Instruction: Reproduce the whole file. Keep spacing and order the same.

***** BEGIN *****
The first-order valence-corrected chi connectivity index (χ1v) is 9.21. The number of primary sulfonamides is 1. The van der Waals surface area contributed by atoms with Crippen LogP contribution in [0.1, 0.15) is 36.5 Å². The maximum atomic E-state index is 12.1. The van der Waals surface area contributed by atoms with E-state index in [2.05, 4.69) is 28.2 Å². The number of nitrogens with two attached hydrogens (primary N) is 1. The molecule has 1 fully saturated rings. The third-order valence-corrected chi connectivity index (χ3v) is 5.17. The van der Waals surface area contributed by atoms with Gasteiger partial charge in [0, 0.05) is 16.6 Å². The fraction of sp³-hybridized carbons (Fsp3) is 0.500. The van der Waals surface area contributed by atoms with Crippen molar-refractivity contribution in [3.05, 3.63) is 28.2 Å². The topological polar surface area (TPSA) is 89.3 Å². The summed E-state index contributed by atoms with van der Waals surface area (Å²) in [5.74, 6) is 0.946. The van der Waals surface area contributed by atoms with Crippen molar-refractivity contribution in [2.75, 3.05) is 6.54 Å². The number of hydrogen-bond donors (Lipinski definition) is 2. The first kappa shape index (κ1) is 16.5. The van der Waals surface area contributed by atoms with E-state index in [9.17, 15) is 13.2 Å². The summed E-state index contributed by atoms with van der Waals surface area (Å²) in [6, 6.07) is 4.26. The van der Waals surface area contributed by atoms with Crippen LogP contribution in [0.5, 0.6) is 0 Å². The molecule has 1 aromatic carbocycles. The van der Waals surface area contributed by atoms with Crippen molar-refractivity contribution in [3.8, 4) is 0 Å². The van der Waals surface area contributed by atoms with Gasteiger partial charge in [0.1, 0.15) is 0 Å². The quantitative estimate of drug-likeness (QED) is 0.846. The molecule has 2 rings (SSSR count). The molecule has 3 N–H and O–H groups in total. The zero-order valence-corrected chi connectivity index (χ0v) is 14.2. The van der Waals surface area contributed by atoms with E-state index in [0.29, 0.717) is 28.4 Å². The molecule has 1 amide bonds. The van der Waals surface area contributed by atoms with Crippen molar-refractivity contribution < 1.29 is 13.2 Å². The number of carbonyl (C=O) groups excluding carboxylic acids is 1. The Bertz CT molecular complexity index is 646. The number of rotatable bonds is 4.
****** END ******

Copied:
The first-order valence-corrected chi connectivity index (χ1v) is 9.21. The number of primary sulfonamides is 1. The van der Waals surface area contributed by atoms with Crippen LogP contribution in [0.1, 0.15) is 36.5 Å². The maximum atomic E-state index is 12.1. The van der Waals surface area contributed by atoms with E-state index in [2.05, 4.69) is 28.2 Å². The number of nitrogens with two attached hydrogens (primary N) is 1. The molecule has 1 fully saturated rings. The third-order valence-corrected chi connectivity index (χ3v) is 5.17. The van der Waals surface area contributed by atoms with Gasteiger partial charge in [0, 0.05) is 16.6 Å². The fraction of sp³-hybridized carbons (Fsp3) is 0.500. The van der Waals surface area contributed by atoms with Crippen molar-refractivity contribution in [3.05, 3.63) is 28.2 Å². The topological polar surface area (TPSA) is 89.3 Å². The summed E-state index contributed by atoms with van der Waals surface area (Å²) in [5.74, 6) is 0.946. The van der Waals surface area contributed by atoms with Crippen molar-refractivity contribution in [2.75, 3.05) is 6.54 Å². The number of hydrogen-bond donors (Lipinski definition) is 2. The first kappa shape index (κ1) is 16.5. The van der Waals surface area contributed by atoms with E-state index in [9.17, 15) is 13.2 Å². The summed E-state index contributed by atoms with van der Waals surface area (Å²) in [6, 6.07) is 4.26. The van der Waals surface area contributed by atoms with Crippen LogP contribution in [0.5, 0.6) is 0 Å². The molecule has 1 aromatic carbocycles. The van der Waals surface area contributed by atoms with Crippen molar-refractivity contribution in [3.8, 4) is 0 Å². The van der Waals surface area contributed by atoms with Gasteiger partial charge in [0.1, 0.15) is 0 Å². The quantitative estimate of drug-likeness (QED) is 0.846. The molecule has 2 rings (SSSR count). The molecule has 3 N–H and O–H groups in total. The zero-order valence-corrected chi connectivity index (χ0v) is 14.2. The van der Waals surface area contributed by atoms with E-state index in [0.29, 0.717) is 28.4 Å². The molecule has 1 amide bonds. The van der Waals surface area contributed by atoms with Crippen molar-refractivity contribution < 1.29 is 13.2 Å². The number of carbonyl (C=O) groups excluding carboxylic acids is 1. The Bertz CT molecular complexity index is 646. The number of rotatable bonds is 4.